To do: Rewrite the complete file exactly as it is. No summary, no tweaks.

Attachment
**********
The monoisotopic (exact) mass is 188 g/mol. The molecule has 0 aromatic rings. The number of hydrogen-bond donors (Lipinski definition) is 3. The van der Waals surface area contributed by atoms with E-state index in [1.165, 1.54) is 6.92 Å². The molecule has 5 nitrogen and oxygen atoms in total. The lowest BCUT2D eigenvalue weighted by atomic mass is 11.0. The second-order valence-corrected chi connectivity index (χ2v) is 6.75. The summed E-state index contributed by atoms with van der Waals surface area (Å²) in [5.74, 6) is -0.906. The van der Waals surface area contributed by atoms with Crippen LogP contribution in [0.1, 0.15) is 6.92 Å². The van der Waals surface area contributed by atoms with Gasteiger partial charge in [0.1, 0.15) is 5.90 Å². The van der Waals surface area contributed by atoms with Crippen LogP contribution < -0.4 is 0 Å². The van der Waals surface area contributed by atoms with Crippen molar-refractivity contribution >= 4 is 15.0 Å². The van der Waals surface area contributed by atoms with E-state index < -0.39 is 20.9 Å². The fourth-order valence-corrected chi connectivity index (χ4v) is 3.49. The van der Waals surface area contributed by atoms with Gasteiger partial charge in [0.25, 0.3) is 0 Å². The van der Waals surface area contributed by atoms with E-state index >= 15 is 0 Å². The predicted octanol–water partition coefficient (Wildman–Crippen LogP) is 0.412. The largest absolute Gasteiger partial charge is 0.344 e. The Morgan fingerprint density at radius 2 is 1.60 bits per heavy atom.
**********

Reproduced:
The monoisotopic (exact) mass is 188 g/mol. The molecule has 0 aromatic rings. The number of hydrogen-bond donors (Lipinski definition) is 3. The van der Waals surface area contributed by atoms with E-state index in [1.165, 1.54) is 6.92 Å². The molecule has 5 nitrogen and oxygen atoms in total. The lowest BCUT2D eigenvalue weighted by atomic mass is 11.0. The second-order valence-corrected chi connectivity index (χ2v) is 6.75. The summed E-state index contributed by atoms with van der Waals surface area (Å²) in [5.74, 6) is -0.906. The van der Waals surface area contributed by atoms with Crippen LogP contribution in [0.1, 0.15) is 6.92 Å². The van der Waals surface area contributed by atoms with Gasteiger partial charge in [0.1, 0.15) is 5.90 Å². The van der Waals surface area contributed by atoms with Crippen LogP contribution < -0.4 is 0 Å². The van der Waals surface area contributed by atoms with Crippen molar-refractivity contribution >= 4 is 15.0 Å². The van der Waals surface area contributed by atoms with E-state index < -0.39 is 20.9 Å². The fourth-order valence-corrected chi connectivity index (χ4v) is 3.49. The van der Waals surface area contributed by atoms with Gasteiger partial charge in [0.25, 0.3) is 0 Å². The van der Waals surface area contributed by atoms with E-state index >= 15 is 0 Å². The predicted octanol–water partition coefficient (Wildman–Crippen LogP) is 0.412. The largest absolute Gasteiger partial charge is 0.344 e. The Morgan fingerprint density at radius 2 is 1.60 bits per heavy atom.